Study reveals molecular mechanism that regulates filament-like proteins in heart muscles

It might appear to be a little game at the molecular scale. Heart muscle cells contain filament-like proteins that should have the same precise length, so that they can perfectly synchronize to facilitate the beating of the heart.

Study reveals molecular mechanism that regulate filament-like proteins in heart muscles
A microscope photograph of a heart muscle cell. The regular green patterns show stained actin filaments. Image Credit: Washington State University.

There is another protein that decides when the filament is the correct size and places a tiny cap on it. However, if that protein makes an error and places the cap on too early, another protein, called leiomodin, appears and displaces the cap from the way.

This kind of dance that occurs at the molecular scale may sound unimportant, but it plays a crucial role in the development of healthy muscles, including the heart. For the first time, a research team from Washington State University (WSU) has demonstrated the working of the mechanism. They have reported the study in the Plos Biology journal.

The discovery may someday result in better diagnostics and medical therapies for serious and at times debilitating hereditary heart conditions caused by genetic mutations in the proteins.

Cardiomyopathy is one of these conditions that impacts as many as one in 500 individuals worldwide and can often be deadly or have health consequences that last for a lifetime. An analogous condition, known as nemaline myopathy, impacts skeletal muscles across the body with usually debilitating consequences.

Mutations in these proteins are found in patients with myopathy. Our work is to prove that these mutations cause these problems and to propose strategies for treatment.”

Alla Kostyukova, Associate Professor and Project Leader, The Gene and Linda Voiland School of Chemical Engineering and Bioengineering

Heart muscle is composed of small thin and thick protein filaments. With the aid of electrical signals, the rope-like protein filaments both bind and unbind in a complex and accurate architecture, enabling the heart muscle to beat and contract.

The thin filaments are composed of actin, a protein that is abundantly present in the human body. Another protein, called tropomysin, encloses itself near the actin filaments. Tropomyosin along with a couple of other proteins, called leiomodin and tropomodulin, at the end of the actin filaments serve as a kind of cap and establish the length of the filaments.

Kostyukova, whose study is focused on interpreting the protein structures, added, “It's beautifully designed.”  And, firmly controlled.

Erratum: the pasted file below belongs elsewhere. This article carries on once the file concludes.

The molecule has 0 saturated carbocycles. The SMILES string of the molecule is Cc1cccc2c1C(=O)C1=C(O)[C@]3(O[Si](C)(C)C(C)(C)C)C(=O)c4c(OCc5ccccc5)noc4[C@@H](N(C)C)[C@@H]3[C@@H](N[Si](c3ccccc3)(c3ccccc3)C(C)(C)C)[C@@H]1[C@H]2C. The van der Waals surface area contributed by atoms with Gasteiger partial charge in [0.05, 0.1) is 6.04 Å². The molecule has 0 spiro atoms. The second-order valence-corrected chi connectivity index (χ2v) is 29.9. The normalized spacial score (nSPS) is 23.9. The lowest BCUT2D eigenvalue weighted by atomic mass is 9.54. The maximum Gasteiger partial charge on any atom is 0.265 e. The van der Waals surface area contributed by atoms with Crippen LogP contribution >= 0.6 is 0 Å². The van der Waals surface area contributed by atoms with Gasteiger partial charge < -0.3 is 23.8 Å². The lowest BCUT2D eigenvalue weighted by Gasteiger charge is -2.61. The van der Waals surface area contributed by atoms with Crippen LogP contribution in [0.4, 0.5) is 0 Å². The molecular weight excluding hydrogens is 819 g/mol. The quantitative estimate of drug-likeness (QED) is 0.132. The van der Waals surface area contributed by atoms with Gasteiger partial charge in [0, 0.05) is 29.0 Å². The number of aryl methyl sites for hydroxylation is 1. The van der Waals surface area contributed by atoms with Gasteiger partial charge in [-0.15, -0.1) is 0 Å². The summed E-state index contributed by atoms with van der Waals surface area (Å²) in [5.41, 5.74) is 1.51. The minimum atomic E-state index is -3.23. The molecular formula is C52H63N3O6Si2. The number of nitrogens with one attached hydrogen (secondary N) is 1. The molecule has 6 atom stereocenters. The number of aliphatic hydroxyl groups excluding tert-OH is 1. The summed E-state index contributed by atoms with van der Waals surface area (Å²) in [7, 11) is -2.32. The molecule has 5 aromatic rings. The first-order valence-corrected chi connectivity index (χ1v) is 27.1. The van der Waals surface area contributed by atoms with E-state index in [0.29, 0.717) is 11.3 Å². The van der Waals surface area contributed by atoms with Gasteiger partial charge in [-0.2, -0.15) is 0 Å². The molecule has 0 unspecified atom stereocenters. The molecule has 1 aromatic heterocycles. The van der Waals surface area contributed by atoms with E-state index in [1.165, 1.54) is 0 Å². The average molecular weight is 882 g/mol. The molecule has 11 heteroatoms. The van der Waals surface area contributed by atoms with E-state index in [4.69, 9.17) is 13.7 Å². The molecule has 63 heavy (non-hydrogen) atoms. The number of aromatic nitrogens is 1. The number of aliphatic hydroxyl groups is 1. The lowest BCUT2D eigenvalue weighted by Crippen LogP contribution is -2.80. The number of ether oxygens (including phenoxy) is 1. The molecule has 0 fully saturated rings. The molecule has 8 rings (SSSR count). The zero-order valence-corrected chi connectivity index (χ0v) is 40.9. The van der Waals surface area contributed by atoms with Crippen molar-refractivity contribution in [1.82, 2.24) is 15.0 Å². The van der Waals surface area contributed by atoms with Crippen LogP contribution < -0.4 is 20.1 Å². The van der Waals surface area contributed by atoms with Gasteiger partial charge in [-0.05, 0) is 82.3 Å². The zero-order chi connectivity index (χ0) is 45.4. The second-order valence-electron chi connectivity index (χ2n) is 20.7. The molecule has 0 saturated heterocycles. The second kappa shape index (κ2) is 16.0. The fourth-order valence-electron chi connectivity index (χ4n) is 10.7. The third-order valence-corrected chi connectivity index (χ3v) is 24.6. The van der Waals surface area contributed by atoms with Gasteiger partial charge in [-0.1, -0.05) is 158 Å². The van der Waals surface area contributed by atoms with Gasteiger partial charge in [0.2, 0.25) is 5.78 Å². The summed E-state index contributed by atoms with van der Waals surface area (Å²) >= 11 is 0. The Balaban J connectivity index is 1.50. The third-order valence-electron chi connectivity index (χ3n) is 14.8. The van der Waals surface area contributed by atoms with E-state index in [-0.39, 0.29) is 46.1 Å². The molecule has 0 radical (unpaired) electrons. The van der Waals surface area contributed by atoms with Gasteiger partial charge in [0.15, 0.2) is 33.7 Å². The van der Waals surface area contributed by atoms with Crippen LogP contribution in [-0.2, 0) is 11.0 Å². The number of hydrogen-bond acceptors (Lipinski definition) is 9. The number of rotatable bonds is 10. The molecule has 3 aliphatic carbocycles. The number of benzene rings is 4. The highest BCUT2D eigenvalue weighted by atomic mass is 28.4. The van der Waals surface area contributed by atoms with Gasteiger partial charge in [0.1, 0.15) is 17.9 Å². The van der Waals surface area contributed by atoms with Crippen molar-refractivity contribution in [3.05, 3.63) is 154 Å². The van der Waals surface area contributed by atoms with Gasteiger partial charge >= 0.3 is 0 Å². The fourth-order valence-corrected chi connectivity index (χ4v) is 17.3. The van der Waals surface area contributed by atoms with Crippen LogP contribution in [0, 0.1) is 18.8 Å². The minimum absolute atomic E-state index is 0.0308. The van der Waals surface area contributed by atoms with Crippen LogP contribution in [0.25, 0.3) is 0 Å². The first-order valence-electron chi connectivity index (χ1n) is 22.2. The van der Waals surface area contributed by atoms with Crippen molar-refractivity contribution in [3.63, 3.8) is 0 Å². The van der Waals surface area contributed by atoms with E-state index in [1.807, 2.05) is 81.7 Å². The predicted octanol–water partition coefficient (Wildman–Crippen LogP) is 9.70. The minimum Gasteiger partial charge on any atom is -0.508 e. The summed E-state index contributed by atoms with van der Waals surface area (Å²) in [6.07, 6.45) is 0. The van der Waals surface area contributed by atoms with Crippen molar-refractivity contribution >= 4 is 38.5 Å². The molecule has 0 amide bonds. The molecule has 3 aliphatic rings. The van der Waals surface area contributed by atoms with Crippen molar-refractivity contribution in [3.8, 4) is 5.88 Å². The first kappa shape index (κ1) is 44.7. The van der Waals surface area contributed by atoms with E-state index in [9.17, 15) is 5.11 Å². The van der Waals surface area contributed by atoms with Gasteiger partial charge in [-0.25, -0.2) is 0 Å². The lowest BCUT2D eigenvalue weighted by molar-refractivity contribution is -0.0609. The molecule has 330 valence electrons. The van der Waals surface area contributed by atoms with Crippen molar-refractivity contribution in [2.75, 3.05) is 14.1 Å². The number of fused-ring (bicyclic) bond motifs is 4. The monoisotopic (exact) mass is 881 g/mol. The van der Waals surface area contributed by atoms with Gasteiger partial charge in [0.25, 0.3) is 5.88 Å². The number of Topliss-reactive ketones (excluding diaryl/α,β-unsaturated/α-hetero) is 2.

To maintain the health of heart muscles, all the actin filaments, which measure around a micron in length, have to be the same precise length. In families who have cardiomyopathy, gene mutations lead to the formation of filaments that are either too long or too short. The affected individuals can have major heart issues that cause illness, disability, and death.

In a study that took seven years, the team demonstrated that leiomodin binds to the end of the actin filament and knocks out the other protein, tropomodulin, to ensure the proper length of the actin filament.

This is the first time that this has been shown with the atomic-level precision. Previously, several laboratories attempted to solve this problem with very little success. With our data we finally have a direct proof.”

Dmitri Tolkatchev, Study Lead Author and Research Assistant Professor, The Gene and Linda Voiland School of Chemical Engineering and Bioengineering

The team used advanced methods to make the major proteins and analyze them at the cellular and molecular level. In this study, the molecules were designed and built at the gene level in a plasmid, and subsequently produced into cardiac or bacterial cells.

Nuclear magnetic resonance, which operates on the same physical principle as magnetic resonance imaging (MRIs), was used by the researchers to interpret the binding of proteins at the atomic level. They also employed molecular dynamic simulation to model the proteins.

The probability of being able to show this mechanism was not high, but the impact of the discovery is. This was a very important problem to study and could have a significant impact in the field of muscle mechanics.”

Dmitri Tolkatchev, Study Lead Author and Research Assistant Professor, The Gene and Linda Voiland School of Chemical Engineering and Bioengineering

Tolkatchev is also an expert in nuclear magnetic resonance.

The team hopes to pursue the work, identifying more components and molecular mechanisms that control the architecture of thin filaments, whether healthy or diseased.

Source:
Journal reference:

Tolkatchev, D., et al. (2020) Leiomodin creates a leaky cap at the pointed end of actin-thin filaments. PLOS Biology. doi.org/10.1371/journal.pbio.3000848.

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